In Kinexus Representative LLC v. Advent Software, Inc., C.A. No. 1161-VCN (July 5, 2012), the Court of Chancery granted defendant’s renewed Rule 41 motion to dismiss an action filed seven years ago which involved a dispute about an “earn out” payment related to defendant Advent’s acquisition of Kinexus Corp. approximately ten years ago.  A year ago, the Court denied the defendant’s Rule 41 motion to dismiss while severely criticizing the plaintiffs for their failure to take steps to prosecute the action.  The Court then entered a revised scheduling order, but unfortunately for the plaintiffs, nothing of any substance happened.  Indeed, the only things that changed in the interim were the reasons why the plaintiffs could not comply with the discovery schedule or proceed with the case — bankruptcy, a federal investigation, and the resignation of lead trial counsel.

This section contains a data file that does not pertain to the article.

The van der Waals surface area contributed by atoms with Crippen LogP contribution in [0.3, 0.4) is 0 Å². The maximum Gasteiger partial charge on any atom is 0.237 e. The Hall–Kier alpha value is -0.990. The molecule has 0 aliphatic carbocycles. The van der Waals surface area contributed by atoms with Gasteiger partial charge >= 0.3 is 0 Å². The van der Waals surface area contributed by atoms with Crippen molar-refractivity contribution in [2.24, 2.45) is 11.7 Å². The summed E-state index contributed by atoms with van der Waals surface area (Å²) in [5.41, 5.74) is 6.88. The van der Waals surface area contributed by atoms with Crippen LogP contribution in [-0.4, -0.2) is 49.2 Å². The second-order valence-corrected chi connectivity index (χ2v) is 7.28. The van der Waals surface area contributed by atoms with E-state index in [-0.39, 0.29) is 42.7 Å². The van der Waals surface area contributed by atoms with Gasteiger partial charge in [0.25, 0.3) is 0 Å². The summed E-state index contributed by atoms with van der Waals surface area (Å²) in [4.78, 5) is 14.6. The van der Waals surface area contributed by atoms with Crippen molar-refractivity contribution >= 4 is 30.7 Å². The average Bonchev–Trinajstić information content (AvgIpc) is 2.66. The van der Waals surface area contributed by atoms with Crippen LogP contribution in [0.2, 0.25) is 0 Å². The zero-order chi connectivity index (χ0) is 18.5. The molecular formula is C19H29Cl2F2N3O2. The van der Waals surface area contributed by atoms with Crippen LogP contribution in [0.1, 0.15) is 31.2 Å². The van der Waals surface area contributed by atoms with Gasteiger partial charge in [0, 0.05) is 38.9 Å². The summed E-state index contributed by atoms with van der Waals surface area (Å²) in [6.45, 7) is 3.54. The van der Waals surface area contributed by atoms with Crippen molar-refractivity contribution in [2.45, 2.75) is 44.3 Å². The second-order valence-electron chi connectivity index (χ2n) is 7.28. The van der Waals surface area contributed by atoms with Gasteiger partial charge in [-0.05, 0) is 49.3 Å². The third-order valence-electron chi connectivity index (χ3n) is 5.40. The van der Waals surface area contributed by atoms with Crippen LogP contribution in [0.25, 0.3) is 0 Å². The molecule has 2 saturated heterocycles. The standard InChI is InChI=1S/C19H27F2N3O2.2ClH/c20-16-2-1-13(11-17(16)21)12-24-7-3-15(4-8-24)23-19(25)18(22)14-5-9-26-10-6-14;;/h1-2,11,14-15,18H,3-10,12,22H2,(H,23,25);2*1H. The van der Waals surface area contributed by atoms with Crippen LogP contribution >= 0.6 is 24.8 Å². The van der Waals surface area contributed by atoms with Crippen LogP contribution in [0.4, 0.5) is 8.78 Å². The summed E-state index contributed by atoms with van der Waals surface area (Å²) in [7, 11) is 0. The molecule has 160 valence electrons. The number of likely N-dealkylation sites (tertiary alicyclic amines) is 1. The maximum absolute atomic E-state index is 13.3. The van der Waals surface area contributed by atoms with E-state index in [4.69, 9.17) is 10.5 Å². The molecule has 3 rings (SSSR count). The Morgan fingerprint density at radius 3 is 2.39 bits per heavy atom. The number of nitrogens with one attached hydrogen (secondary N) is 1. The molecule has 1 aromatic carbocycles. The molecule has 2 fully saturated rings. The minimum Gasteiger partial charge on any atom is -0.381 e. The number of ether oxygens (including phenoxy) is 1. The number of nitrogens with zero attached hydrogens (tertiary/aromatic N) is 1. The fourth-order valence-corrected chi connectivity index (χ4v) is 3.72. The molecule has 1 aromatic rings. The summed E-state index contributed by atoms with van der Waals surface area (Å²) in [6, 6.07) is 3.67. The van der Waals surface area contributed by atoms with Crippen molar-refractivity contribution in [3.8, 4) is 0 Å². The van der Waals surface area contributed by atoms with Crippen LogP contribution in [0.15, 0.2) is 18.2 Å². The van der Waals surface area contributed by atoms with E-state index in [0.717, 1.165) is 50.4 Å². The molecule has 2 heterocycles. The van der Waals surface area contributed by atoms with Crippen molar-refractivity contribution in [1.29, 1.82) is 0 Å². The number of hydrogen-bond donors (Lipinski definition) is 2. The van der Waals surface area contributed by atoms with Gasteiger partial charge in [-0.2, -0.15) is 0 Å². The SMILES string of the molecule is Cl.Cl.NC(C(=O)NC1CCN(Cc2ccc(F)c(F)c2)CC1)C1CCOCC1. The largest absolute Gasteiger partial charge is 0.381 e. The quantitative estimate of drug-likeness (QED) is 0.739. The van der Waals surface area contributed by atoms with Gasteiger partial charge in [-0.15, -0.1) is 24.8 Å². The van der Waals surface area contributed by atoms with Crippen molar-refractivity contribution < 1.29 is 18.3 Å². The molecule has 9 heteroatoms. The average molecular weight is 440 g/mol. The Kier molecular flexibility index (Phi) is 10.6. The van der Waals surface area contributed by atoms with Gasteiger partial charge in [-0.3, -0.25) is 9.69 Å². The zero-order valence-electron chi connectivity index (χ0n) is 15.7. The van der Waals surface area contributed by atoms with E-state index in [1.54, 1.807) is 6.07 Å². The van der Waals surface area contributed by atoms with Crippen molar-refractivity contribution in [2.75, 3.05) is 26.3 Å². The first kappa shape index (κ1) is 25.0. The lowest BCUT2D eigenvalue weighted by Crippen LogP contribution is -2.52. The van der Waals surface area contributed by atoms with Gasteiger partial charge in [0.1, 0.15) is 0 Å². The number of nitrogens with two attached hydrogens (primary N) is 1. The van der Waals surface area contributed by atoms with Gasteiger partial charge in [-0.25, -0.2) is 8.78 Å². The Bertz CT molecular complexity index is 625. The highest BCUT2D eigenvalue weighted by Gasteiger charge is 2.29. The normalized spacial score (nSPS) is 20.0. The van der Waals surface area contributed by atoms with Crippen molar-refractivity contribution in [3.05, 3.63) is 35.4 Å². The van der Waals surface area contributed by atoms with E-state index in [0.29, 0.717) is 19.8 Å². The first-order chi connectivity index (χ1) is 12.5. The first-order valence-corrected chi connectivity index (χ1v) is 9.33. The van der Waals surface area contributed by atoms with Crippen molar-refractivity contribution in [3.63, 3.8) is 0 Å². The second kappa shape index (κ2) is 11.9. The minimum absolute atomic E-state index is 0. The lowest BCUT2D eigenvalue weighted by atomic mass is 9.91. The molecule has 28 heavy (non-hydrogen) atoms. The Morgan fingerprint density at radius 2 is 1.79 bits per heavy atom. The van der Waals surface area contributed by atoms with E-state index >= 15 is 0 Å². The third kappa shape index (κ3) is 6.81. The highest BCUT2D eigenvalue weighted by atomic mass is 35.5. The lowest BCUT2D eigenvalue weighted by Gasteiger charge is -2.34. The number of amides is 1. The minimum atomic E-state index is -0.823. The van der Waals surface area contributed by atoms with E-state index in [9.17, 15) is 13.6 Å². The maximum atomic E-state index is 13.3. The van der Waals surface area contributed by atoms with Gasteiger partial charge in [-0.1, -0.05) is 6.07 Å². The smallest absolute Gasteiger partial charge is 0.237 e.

Under Court of Chancery Rule 41(b), the Court may dismiss an action for a failure to prosecute the matter or a failure to comply with a court order.  Noting that prejudice to the defendant included additional costs; extensive turnover in personnel making it more burdensome to find appropriate witnesses and  “the simple fact that the passage of a decade from the events in question will dim memories,” the Court found that both components of Rule 41(b) were met — the plaintiffs had failed to prosecute the case and to comply with the Court’s scheduling order.